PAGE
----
Sat. Apr 20th, 2019

Toxic femininity the yin to toxic masculinity’s yang

Toxic femininityToxic behaviour should be exposed by the name of the action and not the gender.

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For the north, there is south and there is no darkness without light. The entire universe consists of contrasts creating balance. For a while now there has been quite a lot of online chatter about toxic masculinity. 

Toxic masculinity is, however, not the buzzword under discussion, but more so the lack of buzz on the opposite side – toxic femininity. 

True, sometimes some men behave in a way that hurts others. Also true that sometimes some women behave in a way that hurts others. Whether the adjective serving as a collective name for the characteristics of an entire gender should be named toxic, is, however, still debatable.

Proceeding with the buzz over toxic masculinity, curiosity calls for the face of toxic femininity in order to find the yin to the yang.

What is toxic femininity?

Toxic femininity has been staring us in the face for a very long time.  Hollywood has been hiding it in plain sight for decades. The difference was mainly in the linguistics and women behaving ‘toxic’ are portrayed as being sassy, empowered, strong and independent. 

The scenario of one queen bee, manipulating, not only her close groupies (often despising her yet driven by the fear of being ostracised), but also the entire social set-up around her, is a common storyline on the silver screen.  Grease with the Pink Ladies and their attacks on Sandy, Clueless, Cruel Intentions, Mean Girls, Pitch Perfect and the list goes one.

Even though these ladies make it quite clear on how women can behave in a toxic manner, we as women still do shy away from identifying and recognizing that we are sometimes behaving in a way that is toxic to those around us.

Toxic femininity is favourably described as an inward process connected with guilt, anxiety, depression, bitterness, jealousy and is seldom called out for what it really is. Using the same parameters as for the definition of masculine behaviour, toxic femininity is the behaviour or actions by women which have a negative impact on individuals around them.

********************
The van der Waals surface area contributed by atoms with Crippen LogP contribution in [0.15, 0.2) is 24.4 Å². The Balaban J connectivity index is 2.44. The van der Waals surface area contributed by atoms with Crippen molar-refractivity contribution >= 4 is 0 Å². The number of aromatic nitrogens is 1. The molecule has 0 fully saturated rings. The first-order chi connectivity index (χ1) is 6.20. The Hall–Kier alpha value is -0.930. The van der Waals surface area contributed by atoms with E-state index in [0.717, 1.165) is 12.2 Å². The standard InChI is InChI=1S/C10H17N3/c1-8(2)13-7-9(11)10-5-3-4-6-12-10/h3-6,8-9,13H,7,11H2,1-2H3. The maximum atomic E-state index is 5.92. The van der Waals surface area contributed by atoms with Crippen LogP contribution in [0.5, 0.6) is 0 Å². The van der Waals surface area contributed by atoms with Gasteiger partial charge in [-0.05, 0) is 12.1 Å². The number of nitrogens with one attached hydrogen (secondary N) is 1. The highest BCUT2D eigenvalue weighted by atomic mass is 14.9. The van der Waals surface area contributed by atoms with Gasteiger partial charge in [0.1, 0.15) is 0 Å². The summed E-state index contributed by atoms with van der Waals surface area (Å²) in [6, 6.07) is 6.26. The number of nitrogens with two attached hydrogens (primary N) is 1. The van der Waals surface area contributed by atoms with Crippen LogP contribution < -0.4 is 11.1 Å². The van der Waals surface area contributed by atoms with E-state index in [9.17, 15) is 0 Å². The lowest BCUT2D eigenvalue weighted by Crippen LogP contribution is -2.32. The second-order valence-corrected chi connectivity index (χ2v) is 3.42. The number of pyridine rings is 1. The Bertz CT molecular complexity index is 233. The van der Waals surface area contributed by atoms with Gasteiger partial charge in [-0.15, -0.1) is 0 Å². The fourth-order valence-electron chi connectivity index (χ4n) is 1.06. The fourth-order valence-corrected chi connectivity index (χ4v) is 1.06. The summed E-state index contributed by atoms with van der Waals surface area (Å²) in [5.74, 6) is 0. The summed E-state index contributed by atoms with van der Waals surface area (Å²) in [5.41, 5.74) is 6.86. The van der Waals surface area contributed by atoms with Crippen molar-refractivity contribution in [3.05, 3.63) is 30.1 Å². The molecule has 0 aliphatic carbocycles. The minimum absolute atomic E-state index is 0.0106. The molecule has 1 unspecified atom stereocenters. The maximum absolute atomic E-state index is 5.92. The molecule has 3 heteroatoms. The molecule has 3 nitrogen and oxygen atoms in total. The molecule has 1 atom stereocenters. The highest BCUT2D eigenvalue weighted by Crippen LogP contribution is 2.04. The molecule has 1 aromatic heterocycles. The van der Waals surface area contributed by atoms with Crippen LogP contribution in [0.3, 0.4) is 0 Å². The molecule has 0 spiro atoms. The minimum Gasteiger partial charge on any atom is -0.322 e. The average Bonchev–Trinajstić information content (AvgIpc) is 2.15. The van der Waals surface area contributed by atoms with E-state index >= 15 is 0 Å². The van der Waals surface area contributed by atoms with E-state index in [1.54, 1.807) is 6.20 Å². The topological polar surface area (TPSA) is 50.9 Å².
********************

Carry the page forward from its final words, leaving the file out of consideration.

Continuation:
Sexual manipulation

Women have been abusing their sexual power to manipulate men to get what they want for probably as long as mankind has existed. Not saying that women are not allowed to dress-up and make-up and look their best, but when it is done to acquire financial or professional gain, then it is most definitely sexual manipulation. 

The historical fact is that men are hunters and will most probably respond to a sexual invitation that she is writing. This invitation is usually aimed at one desirable man, either financially or physically, both serving the woman’s needs.

When success in the corporate world is a competitive and very challenging venture, toxic femininity is no stranger. 

Sleeping your way to the top, undermining your feminine competition, spreading gossip with the intent to harm the reputation of a female colleague, or if that seems that is not working, playing the victim of the patriarchy to induce sympathy, are often part of the process.  

This vicious competition already starts at a very young age and can often be seen in the kindergarten playgrounds. Gossiping, bitchiness, verbal attacks, criticism, sneering remarks and social exclusion are all part of the feminine life at some stage.

If we don’t mature out of it, then it becomes part of our adulthood. So the question is, how can we possibly fail to define these actions as toxic femininity?  In a world where women want to have equality of power they also need to take equality of responsibility.  If men have to own up to their toxic behaviour, then women should too.

The pot calling the kettle black

Due to the advantage of physical strength that men have over women, it is easier to accuse men of criminality based on some of the behaviours defined as toxic masculinity, but it doesn’t make it any more toxic than the female behaviour discussed.

Teenage girls committing suicide due to the extreme verbal bullying, social exclusion and gossiping from another female in the same competition of life, is a sad reality and a clear indication of how toxic femininity can be.

How do we dare to accuse men of toxic masculinity while hypocritically avoiding the same buzz over toxic femininity? 

Toxic behaviour should be exposed by the name of the action and not the gender, for both genders, so that there can be unison on the fight against it, rather than creating division by blaming only one gender while both are equally innocent and equally guilty.

The outcry against toxic masculinity, with no more than a whisper about toxic femininity is simply a case of the pot calling the kettle black.

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